Commonwealth may not have been the only incubator for all of these alum careers, but most of them talk about our science curriculum in shaping their path. For Danya, "it all started with Annalee" Salcedo's chemistry classes, "the first time in my life where I was experiencing what I sort of considered to be my thing." Emmanuelle's memories of Commonwealth are dominated by fencing and physics teacher Farhad Riahi. Max wrote a Chemistry paper on different power sources for cars, which Rebecca Jackman deemed a B+; years later, reviewing "the grown-up version of that paper, a big report on alternative fuels for buses," he found himself thinking, "This is kind of a B+ paper. It should have gone into more detail."
For Max and others, it was sometimes harder in the world outside Commonwealth to know how much detail and rigor were expected. In his first job, Max's boss chastised him for doing a regression analysis rather than a bar chart ("No one has time for that"). Danya describes simplifying presentations that she knew would be given to clients with less technical background, taking out certain supplementary statistical analysis in anticipation of questions about why a single answer can't be pinpointed. On the other hand, for Adriel the legitimacy of carbon credits depends on deep dives into numbers: Indigo's are based not only on models but on soil sampling that's extensive enough to validate the models' calculations on how much carbon is stored, with both the cost of sampling and the remaining uncertainty priced into the credits.
Max traces his respect for keeping sight of "the forest and the trees"—essential for forecasting wind capacity for decades ahead—to his history and English as well as STEM courses at Commonwealth. In his consulting days, he came to realize that "people can be so smart and so good at what they do, but they do get siloed, and the big-picture guy is a job and a skill that requires its own expertise." Joanna, who double majored in classics and biology at Amherst, compares the genetic puzzle solving they love to both chemistry and Latin. Moreover, "being exposed to so much Latin and Greek so early" impressed on them that even people who lived so long ago "were just people," and a sense of the vagaries of history informs their thinking about plants. You can denounce agriculture's Green Revolution of the 1960s, Joanna points out, only if you don't remember the fears of global famine at the time. Now, because "a lot of rapacious corporate practices" have given transgenic, aka genetically modified, plants a bad name among people who believe in small-scale organic farming, it's harder to convey why we shouldn't close the door to the engineering of crops like salt-tolerant rice. "It would be great if we could grow all our produce on small organic farms, but..."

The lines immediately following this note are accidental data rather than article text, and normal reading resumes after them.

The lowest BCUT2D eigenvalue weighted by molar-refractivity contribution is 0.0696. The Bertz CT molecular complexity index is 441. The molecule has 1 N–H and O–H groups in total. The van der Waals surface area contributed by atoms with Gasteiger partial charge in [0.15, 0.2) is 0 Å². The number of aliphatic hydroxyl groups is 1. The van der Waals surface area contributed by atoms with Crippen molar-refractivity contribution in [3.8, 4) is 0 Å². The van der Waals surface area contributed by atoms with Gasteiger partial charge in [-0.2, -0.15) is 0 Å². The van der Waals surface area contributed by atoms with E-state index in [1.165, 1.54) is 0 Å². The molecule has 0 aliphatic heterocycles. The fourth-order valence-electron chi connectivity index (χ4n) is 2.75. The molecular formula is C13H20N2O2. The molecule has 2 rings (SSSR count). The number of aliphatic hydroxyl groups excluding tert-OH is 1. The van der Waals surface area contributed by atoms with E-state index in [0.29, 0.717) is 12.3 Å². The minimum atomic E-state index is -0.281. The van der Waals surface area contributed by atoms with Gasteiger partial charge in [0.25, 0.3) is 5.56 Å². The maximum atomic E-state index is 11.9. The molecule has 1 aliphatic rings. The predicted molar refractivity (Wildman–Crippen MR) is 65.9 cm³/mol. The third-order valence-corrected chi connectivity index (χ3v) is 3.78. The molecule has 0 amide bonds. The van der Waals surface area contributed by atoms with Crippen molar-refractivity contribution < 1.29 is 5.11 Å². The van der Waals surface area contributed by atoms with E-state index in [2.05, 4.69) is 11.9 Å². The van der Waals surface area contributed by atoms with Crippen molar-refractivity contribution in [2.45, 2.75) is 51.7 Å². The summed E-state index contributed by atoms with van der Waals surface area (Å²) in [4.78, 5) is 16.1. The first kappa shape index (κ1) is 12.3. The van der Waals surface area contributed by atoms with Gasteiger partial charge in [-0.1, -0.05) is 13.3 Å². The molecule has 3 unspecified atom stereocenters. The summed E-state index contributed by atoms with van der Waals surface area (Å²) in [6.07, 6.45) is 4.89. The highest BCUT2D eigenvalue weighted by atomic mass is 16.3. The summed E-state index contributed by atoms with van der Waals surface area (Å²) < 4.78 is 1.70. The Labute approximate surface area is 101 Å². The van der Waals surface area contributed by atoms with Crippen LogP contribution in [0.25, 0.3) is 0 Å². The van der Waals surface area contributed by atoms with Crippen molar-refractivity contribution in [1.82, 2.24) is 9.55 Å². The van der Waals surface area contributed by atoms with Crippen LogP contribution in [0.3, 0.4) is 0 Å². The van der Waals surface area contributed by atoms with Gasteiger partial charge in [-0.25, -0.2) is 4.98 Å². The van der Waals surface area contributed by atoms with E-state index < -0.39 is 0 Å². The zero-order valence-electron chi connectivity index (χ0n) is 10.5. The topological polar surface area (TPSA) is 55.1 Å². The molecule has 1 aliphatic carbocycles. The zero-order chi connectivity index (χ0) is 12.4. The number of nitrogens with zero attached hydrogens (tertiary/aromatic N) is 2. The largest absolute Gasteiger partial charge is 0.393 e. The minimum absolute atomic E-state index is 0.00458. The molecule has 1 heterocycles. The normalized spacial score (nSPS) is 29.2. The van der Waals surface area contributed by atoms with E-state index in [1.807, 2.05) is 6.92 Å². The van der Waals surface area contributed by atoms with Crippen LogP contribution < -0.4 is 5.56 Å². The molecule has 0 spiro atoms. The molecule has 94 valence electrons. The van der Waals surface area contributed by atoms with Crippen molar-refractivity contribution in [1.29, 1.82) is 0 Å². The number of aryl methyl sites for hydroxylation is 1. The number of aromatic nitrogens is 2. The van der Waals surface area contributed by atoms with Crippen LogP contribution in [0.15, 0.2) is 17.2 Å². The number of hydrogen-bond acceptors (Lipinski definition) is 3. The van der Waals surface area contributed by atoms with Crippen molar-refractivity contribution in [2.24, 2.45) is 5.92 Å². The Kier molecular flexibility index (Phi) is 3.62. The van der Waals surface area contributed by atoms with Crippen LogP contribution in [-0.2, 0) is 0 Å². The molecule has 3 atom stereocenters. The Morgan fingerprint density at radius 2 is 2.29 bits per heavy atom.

The question Joanna points to has come up in some form for all five graduates: how big is big enough? Sometimes, big industries, as Adriel puts it, "can move the needle faster" than governments can, and after several years of "selling produce mostly to rich white families and the fanciest restaurants in Boston," he now sees "the shift coming as agriculture companies acknowledge and internalize currently externalized costs (their carbon footprints), thus driving the price of credits up." For Max, offshore wind's numbers are compelling because while it's more expensive and involves more stakeholders than solar, a project once it's built can make a big dent in emissions all at once, rather than one rooftop at a time. President Biden's goal for offshore wind power generation is 30 gigawatts by 2030, which, says Max, "is ultimately up to the states, but that's around what's being planned now." Adjusted for the variability of wind, that's enough to power 13 million homes.
Joanna majored in biology (despite, she says, struggling with it as a ninth grader at Commonwealth) partly because they had "always been interested in how evolution works." That seems no less true of Danya, Max, Adriel, and Emmanuelle: Adriel's work also touches research into alternatives to traditional row agriculture—cover crops and other regenerative practices he knows from his career with small producers. Max is used to the idea that the wind projects he's working on now won't be built until the 2030s. Emmanuelle appreciates the way she now has to spend less time convincing people to care about sustainability than she once did: "Now the conversation can be more about how to make a difference." Both she and Danya talk about how "figuring out why something didn't work" can be just as interesting as reporting on successes. None are naïve about the challenges of the coming decades of life on Earth, but all seem sure to find them interesting.
Catherine Brewster is an English teacher and twenty-one-year veteran of Commonwealth School. This article was published in the Summer 2022 issue of Commonwealth Magazine.